**Laureano Gonzalez-Vega (Departamento de Matematicas, Estadistica y Computacion, Universidad de Cantabria):
Dealing with real algebraic curves symbolically and numerically for discovery: from experiments to theory**

Geometric entities such as the set of the real zeros of a bivariate equation f(x,y)=0 can be treated algorithmically in a very efficient way by using a mixture of symbolic and numerical techniques. This implies that it is possible to know exactly which is the topology (connected components and their relative position, connectedness, singularities, etc.) of such a curve if the defining equation f(x,y) is also known in an exact manner (whatever this means) even for high degrees. In this talk we would like to describe three different “experiments” that highlight how new visualization tools in Computational Mathematics mixing symbolic and numerical techniques allow to perform experiments conveying either to mathematical discoveries and/or to new computational techniques. The first experiment to consider is not successful yet: it deals with the first part of Hilbert’s sixteenth problem asking for the relative positions of the closed ovals of a non-singular algebraic curve f(x,y)=0 (regarded in the real projective plane). The problem is solved for degrees less or equal to 7 and, despite several attempts by H. Hong and F. Santos for degree 8, experimentation here has not produced yet any insight. Second experiment was successful: for a long period, in Algebraic Geodesy, it was not known where Vermeille’s method failed when inverting the transformation from geodetic coordinates to Cartesian coordinates. In 2009 L. Gonzalez-Vega and I. Polo-Blanco were able to compute exactly the region where Vermeille’s method cannot be applied by analysing carefully the topology of the arrangement of several real algebraic curves defined implicitly (coming from the solution of a quantifier elimination problem according to the terminology in Real Algebraic Geometry). Finally, third experiment has a different nature. In Computer Aided Design, the computation of the medial axis (or skeleton) of a region in the plane whose boundary is the union of finitely many curves has a wide range of applications. If the curves defining the region to compute the medial axis are restricted to be segments or conic arcs then I. Adamou, M. Fioravanti and L. Gonzalez-Vega have been able to determine all the possible “topologies” for the curves appearing in the medial axis (information which is specially useful when computing it). Again, the key tool here was the computation of the topology of the bisector curves (which in general are not rational) appearing in the medial axis to be computed.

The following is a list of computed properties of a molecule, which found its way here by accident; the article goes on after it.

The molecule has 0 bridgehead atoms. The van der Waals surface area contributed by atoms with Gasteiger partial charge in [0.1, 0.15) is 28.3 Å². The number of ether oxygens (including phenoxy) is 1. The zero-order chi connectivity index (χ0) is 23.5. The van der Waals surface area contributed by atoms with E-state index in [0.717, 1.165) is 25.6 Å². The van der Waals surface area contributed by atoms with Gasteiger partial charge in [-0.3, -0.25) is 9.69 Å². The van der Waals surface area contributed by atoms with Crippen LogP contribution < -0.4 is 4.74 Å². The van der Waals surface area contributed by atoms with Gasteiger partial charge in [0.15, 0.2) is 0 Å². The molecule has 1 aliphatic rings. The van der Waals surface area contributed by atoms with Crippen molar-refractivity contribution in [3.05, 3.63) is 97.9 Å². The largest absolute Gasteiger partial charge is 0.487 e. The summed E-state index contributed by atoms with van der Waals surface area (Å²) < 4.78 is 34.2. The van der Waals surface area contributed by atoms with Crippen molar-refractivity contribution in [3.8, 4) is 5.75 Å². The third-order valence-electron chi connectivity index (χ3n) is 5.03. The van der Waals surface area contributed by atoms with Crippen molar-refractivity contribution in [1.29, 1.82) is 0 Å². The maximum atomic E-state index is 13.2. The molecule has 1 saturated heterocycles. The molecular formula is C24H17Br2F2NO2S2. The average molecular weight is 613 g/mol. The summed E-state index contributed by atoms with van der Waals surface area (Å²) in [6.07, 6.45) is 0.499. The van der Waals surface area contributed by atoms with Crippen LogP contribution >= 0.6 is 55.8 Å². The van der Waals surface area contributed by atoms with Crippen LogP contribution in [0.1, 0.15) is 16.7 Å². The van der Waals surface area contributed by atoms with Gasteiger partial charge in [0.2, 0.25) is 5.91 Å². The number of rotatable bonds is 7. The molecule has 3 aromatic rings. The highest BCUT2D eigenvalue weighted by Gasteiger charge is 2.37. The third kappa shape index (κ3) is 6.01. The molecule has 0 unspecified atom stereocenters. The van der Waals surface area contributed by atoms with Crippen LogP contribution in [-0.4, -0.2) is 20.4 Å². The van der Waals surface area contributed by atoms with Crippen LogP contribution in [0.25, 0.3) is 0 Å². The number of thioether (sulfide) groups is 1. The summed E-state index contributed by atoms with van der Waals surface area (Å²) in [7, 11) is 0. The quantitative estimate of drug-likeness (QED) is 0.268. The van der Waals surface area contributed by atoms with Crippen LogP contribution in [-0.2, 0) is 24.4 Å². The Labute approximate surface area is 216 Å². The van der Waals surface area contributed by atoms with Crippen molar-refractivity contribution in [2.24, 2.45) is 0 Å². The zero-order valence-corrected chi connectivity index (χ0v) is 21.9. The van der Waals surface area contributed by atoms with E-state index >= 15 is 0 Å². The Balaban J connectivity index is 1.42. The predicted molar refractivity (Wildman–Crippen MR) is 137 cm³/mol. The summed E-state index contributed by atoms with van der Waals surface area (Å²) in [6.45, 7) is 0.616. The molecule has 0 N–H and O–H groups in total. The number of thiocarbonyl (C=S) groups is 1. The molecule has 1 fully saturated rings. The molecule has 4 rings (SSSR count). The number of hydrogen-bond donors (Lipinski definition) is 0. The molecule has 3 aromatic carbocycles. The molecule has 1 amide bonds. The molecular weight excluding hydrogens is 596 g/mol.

**Sergey Khashin (Department of Mathematics, Ivanovo State University):
Counterexamples for Frobenius primality test**

The most powerful elementary probabilistic method for primality test is the Frobenius test. Frobenius pseudoprimes are the natural numbers for which this test fails. There are several slightly different definitions of Frobenius pseudoprimes (FPP), which are almost equivalent. We are using the following one. {\bf Definition} Frobenius pseudoprime (FPP) is a composite odd integer $n$ such that it is not a perfect square provided $ z^n \equiv \overline{z} \mod n$, where $z=1+\sqrt{c}$ and $c$ is the smallest odd prime number with the Jacobi symbol $J(c/n)=-1$. {\bf Theorem 1(multiple factors)}. Let $n=p^sq$ is FPP where $p$ is prime and $s>1$. Then ${z^p = \overline{z} \mod p^2}$. {\bf Experiment 1}. There are no exist such prime $p<2^{32}$. {\bf Theorem 2}. Let $n=pq$ be FPP where $J(c/p)=+1$. Then $z_1^q \equiv z_2$, $z_2^q \equiv z_1 \mod p$, where $z_{1,2} = 1 \pm d \mod p$ and $d^2 = c \mod p$. {\bf Experiment 2}. For each $c$ there exists a short list ($<20$) of such primes $p$. {\bf Experiment 3}. There exist no FPP less than $2^{60}$.

**Austin Roche (Maplesoft, Waterloo):
Maple as a Computational Tool**

(abstract not available)